The Northern Wanderer Returns

This month we should expect the migration of the king of all butterflies, the Monarch. This Northern Wanderer has been in hibernation for the past three to four months and it’s now warm enough to return home.

Credit: learner.org

(Vegetation of Mexico. Credit: learner.org)

The Monarch butterflies migrate each fall to a region in Mexico that is about 73 miles wide. This astonishingly small location in the Oyamel [o-ee-ya-mel] forest provides the monarch’s a winter habitat ideal for their survival. These butterflies form massive colonies, groupings of tens of millions among the fir trees. These tightly clustered groups, approximately 15,000 butterflies on a single branch, can be an overwhelming sight to witness.

Mmaeckle from the The San Antonio Express-News, published an article titled, Here they come, right on time! Monarch butterflies arrive in San Antonio. The article mentions multiple sightings of “hearty orange-and-black butterflies” all over the state of Texas.

“The massive leaving is occurring right now!” wrote Journey North correspondent Estela Romero from Morelia, Mexico, on March 13, as millions of butterflies fled their roosts. “Monarchs are clouding our town, flying by the towers of our downtown churches in a majestic performance as if dancing to music!”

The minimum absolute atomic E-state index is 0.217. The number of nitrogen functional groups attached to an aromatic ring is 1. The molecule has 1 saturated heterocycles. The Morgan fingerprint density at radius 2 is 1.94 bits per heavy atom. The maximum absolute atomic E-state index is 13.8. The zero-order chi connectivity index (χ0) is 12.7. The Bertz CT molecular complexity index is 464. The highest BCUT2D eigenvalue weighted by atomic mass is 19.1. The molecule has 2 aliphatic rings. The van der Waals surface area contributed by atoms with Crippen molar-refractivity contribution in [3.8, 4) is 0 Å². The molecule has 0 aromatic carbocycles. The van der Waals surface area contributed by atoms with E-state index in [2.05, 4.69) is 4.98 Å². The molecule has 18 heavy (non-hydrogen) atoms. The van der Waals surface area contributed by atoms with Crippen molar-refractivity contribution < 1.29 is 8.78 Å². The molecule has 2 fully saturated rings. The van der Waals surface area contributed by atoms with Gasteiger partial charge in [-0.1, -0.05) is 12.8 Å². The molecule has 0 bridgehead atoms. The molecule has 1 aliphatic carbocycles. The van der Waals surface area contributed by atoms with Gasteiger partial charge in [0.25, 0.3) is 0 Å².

On their journey home they begin to search for a plant called milkweed. Monarchs lay their eggs underneath the leaves of this particular plant. Once the larvae hatch, the milkweed provides all the vitamins needed for the larvae to grow. One day the caterpillar will transform itself into a beautiful butterfly and begin its 2,000+ mile migration.

(Credit: YouTube)

Learn more about the monarch’s migration and winter habitat. Use your resources, books and online research, to examine the following points:

  • Why do monarchs form their colonies in trees?
  • How might living in a massive insect colony help a monarch survive?
  • In the Oyamel forest, what conditions make the monarch’s overwintering habitat ideal for survival?


Categories: In The News

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10 replies

  1. Colonies in trees provides the monarchs winter habitat ideal for survival.

  2. Living in a massive insect colony helps monarchs survive because their prey would less likely go after them. Becky.

  3. They fly and flutter by each day. Before dark,they glide to the trees and huddle in bunches, creating lots of beautiful branches as they nuzzle together for warmth. Today, scientists do not know what helps them to know we’re they are going to in Mexico’s forest.

  4. 1. Monarch butterflies colonize trees because if they live on ground, anyone can accidentally step on them. Trees also provide safety for the monarch butterflies.
    2. They warn one another and are ready for danger.
    3. So they can escape the cold winters in California and they hibernate in fall.

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